It’s probably a little too poetic (slash dramatic) to say that Mac OS 10.7 is as mysterious as the big cat it’s named after. Still, many of its best improvements lurk under the hood -- security enhancements, for example. And a good chunk of its 250 new features are cosmetic or inconsequential at best. (Plus, who did the counting? Full-screen apps is one feature, then full-screen Terminal is cited as a separate feature? Whatever.) One of the biggest differences is how it’s sold -- only via the Mac App Store, only to users of Snow Leopard, and only as a digital download -- until Apple starts offering a $69 thumb drive with it installed, which we were still waiting for as we went to press, but should be out by the time you read this.
Online auction giant eBay has embraced iOS with a variety of apps for the iPhone, iPod touch and iPad, leaving the Mac a browser-only experience -- until now. On Tuesday, the company introduced a free Mac App Store entry in an effort to make the shopping experience as browser-free as possible.
There are so many games in the iTunes App Store that sometimes it's really hard to figure out what to download and what's worth playing. There's also the dilemma of the age old adage that if it isn't broken, there's no point in fixing it. And, well, so many game companies have already perfected the kind of games we're looking for, so why bother looking anywhere else? Well, I can answer this one for you: do the words "free" ring a bell?
If you wish you had a free alternative to popular games like Plants vs. Zombies and Bubble Bobble, you're in luck! I've found exactly what you're looking for. Maybe. Take a look for yourself after the cut and save a couple of bucks on all those big blockbuster games with these free alternatives. Because you can't spell "free" without the "f" from "fun", right? Glad we're all in accordance here.
Mac veterans remember well the dark days before Apple’s own software storefront -- a time when locating and buying software for their computer was akin to a nightmarish Easter egg hunt. Thankfully, Apple’s Mac App Store has made those memories a thing of the past, and even Amazon has jumped into the fray with its own Mac-friendly download store. But which should you use?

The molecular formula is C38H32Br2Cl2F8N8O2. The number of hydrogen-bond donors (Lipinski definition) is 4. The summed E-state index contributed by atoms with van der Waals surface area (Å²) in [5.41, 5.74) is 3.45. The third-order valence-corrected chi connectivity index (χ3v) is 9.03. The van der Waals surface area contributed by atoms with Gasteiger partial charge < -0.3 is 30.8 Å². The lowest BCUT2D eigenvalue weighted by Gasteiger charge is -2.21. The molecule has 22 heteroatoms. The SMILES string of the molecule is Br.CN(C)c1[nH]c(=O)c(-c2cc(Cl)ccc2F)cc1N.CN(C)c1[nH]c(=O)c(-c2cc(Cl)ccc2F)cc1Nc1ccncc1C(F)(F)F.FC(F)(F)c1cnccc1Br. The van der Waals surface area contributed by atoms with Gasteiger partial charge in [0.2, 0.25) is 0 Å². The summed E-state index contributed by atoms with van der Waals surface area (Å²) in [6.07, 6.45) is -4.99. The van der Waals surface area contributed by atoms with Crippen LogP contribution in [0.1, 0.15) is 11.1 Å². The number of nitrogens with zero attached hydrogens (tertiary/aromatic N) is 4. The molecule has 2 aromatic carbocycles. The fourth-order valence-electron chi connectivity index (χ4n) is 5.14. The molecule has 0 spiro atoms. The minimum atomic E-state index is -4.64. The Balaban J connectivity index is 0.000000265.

Font managers are strange beasts. Most people never think about them, but for designers and other font geeks, a good manager is key. In short, it’s an app that shows you exactly which fonts are installed on your system, how they are organized, and what they look like. It also lets you activate and deactivate groups of fonts. Font Book is built into OS X, but Fontcase makes browsing your fonts more attractive and intuitive.
Do you remember when iMovie was easy to use and had a bunch of exciting features? For only $9.99 you can regain control of your amateur auteurism as well as access video effects and editing tricks that iMovie—and even Final Cut Pro X—would be proud of.
Only audiophiles really care about audio files. But they can make a huge difference to your listening experience. Buying an expensive set of speakers won’t make a great deal of difference to your audio enjoyment if the tracks you listen to aren’t up to snuff. Unfortunately, iTunes lacks the ability to play many high-end audio formats, but switching to another player can turn your Mac into the equivalent of several thousand dollars’ worth of hi-fi equipment.
It’s no secret that Apple is moving away from packaged software, with even OS X Lion being sold as a Mac App Store exclusive. As it turns out, there’s one noteworthy side effect of this new push -- the copy of iLife you get free with every new Mac will also work on any other system using the same Apple ID as well.
The day you get a new computer can be an awesome day. Everything smells like an Apple store, your computer’s body is flawless, — even the keys are more click-y. But it’s also a day where you find out how much your computer was customized and personalized, tailored to your use. We took a look at our current computers and decided which apps we couldn’t live without it.
People have been armchair-quarterbacking the Civil War forever. This turn-based strategy game American Civil War lets you settle all that by controlling the Union or Confederacy in campaigns that focus on individual years or the entire five-year war.